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From "Mattmann, Chris A (388J)" <>
Subject Re: Development Roadmap
Date Thu, 19 May 2011 05:00:22 GMT
Hi Suresh,

I've been meaning to respond to this, believe it or not, this is my first opportunity to!

Comments inline below:

> All of us clearly know what Airavata software is about in varying details,  but at the
same time I realize not every one of us on the list have a full understanding of the architecture
as a whole and sub-components. Along with inheriting the code donation, I suggest we focus
on bringing every one to speed by means of high level and low level architecture diagrams.
I will start a detailed email thread about this task. In short, currently the software assumes
understanding of e-Science in general and some details of Grid Computing. Our first focus
should be to bring the software to a level any java developer can understand and contribute.
Next the focus can be to make it easy for novice users.
> I thought a good place to start might be to list out the high level goals and then focus
on the first goal with detailed JIRA tasks. I am assuming you will steer us with a orthogonal
roadmap to graduation. I hope I am not implying we need to meet the following goals to graduate,
because some of them are very open ended. Also, please note that Airavata may have some of
these features already, I am mainly categorizing so we will have a focused effort in testing,
re-writing or new implementations. 
> Airavata high level feature list: 
> Phase 1: Construct, Execute and monitor workflows from pre-deployed web services.

For workflow monitoring, check out the work we did in OODT in case you're interested. We recently
built some JAX-RS-based services for health monitoring and pedigree tracing: OODT-139 [1].

> The workflow enactment engine will be the inherent Airavata Workflow Interpreter. Register
command line applications as web services, construct and execute workflows with these application
services. The applications may run locally, on Grid enabled resources or by ssh'ing to a remote
resource. The client to test this phase workflows can be Airavata Workflow Client (XBaya)
running as a desktop application. 

Very cool! Is this code somewhere? I wonder if it would make sense to wrap the Airavata workflow
engine with the OODT workflow engine interface. Then OODT system users could benefit from
the monitoring and tool support apps and execute pre-built workflows on the Airavata engine.

I'd love to take a look at the Airvata WE, so a pointer would be great.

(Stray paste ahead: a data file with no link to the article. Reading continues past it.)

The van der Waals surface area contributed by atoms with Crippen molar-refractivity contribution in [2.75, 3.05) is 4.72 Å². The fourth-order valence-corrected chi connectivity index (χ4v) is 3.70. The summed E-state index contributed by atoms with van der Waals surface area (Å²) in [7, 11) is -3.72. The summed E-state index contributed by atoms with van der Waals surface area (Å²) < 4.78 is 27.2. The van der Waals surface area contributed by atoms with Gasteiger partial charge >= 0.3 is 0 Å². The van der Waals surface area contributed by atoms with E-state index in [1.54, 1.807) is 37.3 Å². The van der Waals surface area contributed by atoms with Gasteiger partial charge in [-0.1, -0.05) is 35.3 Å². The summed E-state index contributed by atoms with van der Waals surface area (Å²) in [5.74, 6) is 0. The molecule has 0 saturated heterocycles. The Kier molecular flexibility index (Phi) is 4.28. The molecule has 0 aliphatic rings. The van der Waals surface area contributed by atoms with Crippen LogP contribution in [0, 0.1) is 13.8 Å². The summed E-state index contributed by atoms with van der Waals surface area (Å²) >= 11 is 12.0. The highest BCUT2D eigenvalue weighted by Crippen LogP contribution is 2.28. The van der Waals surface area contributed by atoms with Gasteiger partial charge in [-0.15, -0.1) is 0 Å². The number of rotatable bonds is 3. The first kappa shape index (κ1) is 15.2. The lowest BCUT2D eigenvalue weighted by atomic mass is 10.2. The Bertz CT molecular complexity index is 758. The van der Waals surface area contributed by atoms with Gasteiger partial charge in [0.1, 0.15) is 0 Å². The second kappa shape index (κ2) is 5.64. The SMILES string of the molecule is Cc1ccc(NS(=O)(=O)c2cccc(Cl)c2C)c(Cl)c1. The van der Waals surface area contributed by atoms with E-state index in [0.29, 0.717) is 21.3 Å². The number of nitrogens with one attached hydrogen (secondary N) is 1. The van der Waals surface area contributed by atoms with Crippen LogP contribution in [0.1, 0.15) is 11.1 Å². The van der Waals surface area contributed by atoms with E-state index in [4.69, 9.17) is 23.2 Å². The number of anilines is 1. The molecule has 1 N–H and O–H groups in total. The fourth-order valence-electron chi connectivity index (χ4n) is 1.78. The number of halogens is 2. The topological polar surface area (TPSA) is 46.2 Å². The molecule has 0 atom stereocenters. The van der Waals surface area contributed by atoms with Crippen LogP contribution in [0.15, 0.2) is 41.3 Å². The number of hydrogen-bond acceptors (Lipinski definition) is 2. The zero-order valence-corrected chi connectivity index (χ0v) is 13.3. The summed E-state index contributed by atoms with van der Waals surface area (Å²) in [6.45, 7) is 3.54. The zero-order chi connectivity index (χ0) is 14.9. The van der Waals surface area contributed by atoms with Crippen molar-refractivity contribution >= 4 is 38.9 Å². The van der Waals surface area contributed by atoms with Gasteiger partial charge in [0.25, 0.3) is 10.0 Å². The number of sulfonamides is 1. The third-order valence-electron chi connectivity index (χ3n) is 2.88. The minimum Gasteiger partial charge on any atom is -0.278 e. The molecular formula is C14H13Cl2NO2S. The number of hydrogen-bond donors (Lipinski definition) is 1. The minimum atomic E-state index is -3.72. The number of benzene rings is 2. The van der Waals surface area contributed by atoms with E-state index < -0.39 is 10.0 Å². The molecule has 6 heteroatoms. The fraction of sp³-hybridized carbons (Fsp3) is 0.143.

> Phase 2: Execute all of phase 1 workflows on Apache ODE engine by generating and deploying
BPEL. Develop and deploy gadget interfaces to Apache Rave container to support application
registration, workflow submission and monitoring components. Support applications running
on virtual machine images to be deployed to Amazon EC2, EUCALYPTUS and similar infrastructure-as-a-service
cloud deployments. 

Very cool. Do you think it's worth engaging the folks in the Hadoop community? They've done
a done of work to execute tasks on EC2. Also it might be good to check out Apache Whirr [2],
which is trying to abstract job execution and resource management for different cloud stacks.

> Phase 3:  Expand the compute resources to Elastic Map Reduce and Hadoop based executions.
Focus on the data and metadata catalog integration like Apache OODT. 

Sure. I'd just like to point out though that OODT isn't just data and metadata catalog integration.
In fact, it's got most of the workflow stuff (along with resource management, task wrapping
and execution and integration with Ganglia, and Torque/etc.) you've talked about above. Check
out these components:

Also, this paper is worth checking out:

> I will stop here, to allow us to discuss the same. Once we narrow down on the high level
phase 1 goals, I will start a detailed discussion on where the code is now and the steps to
get to goal1.

For the phase 1 goal of monitoring, I can definitely help out with JAX-RS type services like
the ones from OODT-139 [1].



Chris Mattmann, Ph.D.
Senior Computer Scientist
NASA Jet Propulsion Laboratory Pasadena, CA 91109 USA
Office: 171-266B, Mailstop: 171-246
Adjunct Assistant Professor, Computer Science Department
University of Southern California, Los Angeles, CA 90089 USA

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